To accomplish this goal, Robot Cantina created a lean burn system that works by making the ECU think the engine is burning more fuel than the actual amount, thus decreasing fuel consumption. They took a cheap air/fuel mixture sensor and connected its input to the engine’s manifold. Due to how it outputs a wideband, linear voltage, the signal had to be converted with an Arduino Uno into a narrow, lower voltage range via a lookup table.

  • Over-engineered robotic scalp scratcher knows all the moves | Arduino Blog

    Those cheap wire-arm head massagers are great at giving your scalp a nice, relaxing rub. But they’re handheld implements that force the user to either manipulate the massager themselves or talk a partner into performing the task. David McDaid decided that the experience would be much more pleasant if a robot took care of the hard work, so he built this Stewart platform head massager.

    A Stewart platform is a dexterous manipulator often used with robotic end effectors or for orienting equipment. The standard setup requires six linear actuators, each with universal joints on both ends. The actuators mount between two plates in an arrangement that gives the top plate six degrees of freedom (DoF): pitch, roll, yaw, and linear movement in each of the three spatial axes. A Stewart platform is perfect for this application, because it lets the robot move the head massager in a variety of different ways that mimic manual movement.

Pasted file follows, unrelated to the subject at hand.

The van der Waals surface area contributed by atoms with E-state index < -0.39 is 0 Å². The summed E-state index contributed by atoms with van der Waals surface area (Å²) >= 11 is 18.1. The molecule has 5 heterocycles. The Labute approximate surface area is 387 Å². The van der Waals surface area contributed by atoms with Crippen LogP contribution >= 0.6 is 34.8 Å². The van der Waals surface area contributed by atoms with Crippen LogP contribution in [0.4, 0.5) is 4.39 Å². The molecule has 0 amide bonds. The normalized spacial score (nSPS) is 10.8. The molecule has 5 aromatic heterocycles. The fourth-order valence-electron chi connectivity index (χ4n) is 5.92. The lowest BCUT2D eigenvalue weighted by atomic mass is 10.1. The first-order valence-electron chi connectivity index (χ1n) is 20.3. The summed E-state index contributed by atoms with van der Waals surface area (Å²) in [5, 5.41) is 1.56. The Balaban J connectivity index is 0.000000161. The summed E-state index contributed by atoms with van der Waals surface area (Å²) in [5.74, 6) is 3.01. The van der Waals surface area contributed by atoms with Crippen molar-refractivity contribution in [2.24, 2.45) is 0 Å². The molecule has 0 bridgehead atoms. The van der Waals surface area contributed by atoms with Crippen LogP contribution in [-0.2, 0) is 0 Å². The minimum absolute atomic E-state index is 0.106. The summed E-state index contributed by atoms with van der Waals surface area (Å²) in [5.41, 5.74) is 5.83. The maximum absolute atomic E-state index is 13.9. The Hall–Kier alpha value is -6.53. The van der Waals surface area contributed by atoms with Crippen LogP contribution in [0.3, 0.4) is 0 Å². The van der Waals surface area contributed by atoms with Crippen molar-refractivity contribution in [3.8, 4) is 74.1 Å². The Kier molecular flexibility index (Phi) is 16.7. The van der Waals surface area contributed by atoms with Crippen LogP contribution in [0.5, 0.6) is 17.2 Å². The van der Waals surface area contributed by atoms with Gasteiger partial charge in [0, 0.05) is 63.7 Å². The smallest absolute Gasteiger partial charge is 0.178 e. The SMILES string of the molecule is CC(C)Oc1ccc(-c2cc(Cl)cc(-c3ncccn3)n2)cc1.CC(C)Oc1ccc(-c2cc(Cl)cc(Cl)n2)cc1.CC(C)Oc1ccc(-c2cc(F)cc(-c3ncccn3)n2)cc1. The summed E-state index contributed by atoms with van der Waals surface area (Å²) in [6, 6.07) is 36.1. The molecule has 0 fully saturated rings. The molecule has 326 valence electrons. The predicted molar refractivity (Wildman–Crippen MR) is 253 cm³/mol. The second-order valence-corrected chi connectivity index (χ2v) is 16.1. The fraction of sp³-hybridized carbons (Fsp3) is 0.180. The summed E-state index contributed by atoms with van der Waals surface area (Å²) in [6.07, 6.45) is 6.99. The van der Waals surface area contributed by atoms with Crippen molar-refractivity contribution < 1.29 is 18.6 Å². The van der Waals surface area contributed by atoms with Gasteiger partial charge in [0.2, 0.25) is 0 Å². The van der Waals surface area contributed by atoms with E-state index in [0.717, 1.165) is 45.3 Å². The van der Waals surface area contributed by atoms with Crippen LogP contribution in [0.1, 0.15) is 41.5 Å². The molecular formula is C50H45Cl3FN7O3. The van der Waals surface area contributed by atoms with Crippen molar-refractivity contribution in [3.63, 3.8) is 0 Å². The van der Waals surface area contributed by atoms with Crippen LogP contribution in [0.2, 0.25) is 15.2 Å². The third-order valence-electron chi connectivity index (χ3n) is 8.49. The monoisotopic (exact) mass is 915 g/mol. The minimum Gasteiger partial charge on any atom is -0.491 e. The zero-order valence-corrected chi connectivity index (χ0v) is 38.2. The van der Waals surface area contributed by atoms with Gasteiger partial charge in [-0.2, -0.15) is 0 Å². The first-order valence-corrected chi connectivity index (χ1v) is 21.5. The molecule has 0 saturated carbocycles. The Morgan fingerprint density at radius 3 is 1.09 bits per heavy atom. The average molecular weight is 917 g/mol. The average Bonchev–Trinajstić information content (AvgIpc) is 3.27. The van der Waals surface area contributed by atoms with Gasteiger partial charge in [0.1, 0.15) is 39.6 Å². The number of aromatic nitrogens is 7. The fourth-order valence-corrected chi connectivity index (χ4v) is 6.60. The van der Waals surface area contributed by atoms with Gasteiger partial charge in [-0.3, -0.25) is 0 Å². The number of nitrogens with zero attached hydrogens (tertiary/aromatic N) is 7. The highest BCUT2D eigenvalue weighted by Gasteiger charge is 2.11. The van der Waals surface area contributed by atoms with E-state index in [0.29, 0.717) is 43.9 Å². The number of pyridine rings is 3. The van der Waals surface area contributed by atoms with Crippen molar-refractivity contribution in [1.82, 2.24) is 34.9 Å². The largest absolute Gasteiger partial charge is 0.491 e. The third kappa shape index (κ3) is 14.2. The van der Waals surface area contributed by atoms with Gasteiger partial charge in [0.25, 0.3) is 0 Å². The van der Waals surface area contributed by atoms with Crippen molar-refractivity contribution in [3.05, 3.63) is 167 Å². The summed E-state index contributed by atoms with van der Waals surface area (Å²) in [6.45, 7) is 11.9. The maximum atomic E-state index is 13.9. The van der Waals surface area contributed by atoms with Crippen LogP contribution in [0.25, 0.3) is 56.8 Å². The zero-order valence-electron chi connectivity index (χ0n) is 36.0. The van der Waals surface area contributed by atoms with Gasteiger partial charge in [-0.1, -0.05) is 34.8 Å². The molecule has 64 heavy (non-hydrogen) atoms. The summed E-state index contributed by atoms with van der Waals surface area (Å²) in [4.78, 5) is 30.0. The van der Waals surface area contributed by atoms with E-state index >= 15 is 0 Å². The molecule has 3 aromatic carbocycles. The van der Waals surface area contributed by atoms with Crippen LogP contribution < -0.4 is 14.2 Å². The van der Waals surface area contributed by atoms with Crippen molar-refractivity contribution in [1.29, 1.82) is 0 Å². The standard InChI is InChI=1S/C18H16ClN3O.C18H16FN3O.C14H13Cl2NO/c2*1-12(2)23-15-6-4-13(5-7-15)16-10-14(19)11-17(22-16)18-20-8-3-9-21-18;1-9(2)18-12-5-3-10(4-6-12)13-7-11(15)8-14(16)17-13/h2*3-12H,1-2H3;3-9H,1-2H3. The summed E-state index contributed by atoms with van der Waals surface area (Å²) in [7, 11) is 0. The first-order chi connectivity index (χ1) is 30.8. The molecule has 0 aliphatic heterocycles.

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  • Will the IndieWeb Ever Become Mainstream?

    This is an interesting question, thanks for asking it, Jeremy. I do have some history with the IndieWeb, and some opinions, so let’s dive in.

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  • How to Install CUPS Print Server on Ubuntu 22.04

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Open Hardware: XON/XOFF and Raspberry Pi Pico

  • From XON/XOFF to Forward Incremental Search

    In the olden days of computing, software flow control with control codes XON and XOFF was a necessary feature that dumb terminals needed to support. When a terminal received more data than it could display, there needed to be a way for the terminal to tell the remote host to pause sending more data. The control code 19 was chosen for this. The control code 17 was chosen to tell the remote host to resume transmission of data.

  • Raspberry Pi Pico Used in Plug and Play System Monitor | Tom's Hardware

    Dmytro Panin is at it again, creating a teeny system monitor for his MacBook from scratch with help from our favorite microcontroller, the Raspberry Pi Pico. This plug-and-play system monitor (opens in new tab) lets him keep a close eye on resource usage without having to close any windows or launch any third-party programs. The device is Pico-powered and plugs right into the MacBook to function. It has a display screen that showcases a custom GUI featuring four bar graphs that update in real-time to show the performance of different components, including the CPU, GPU, memory, and SSD usage. It makes it possible to see how hard your PC is running at a glance.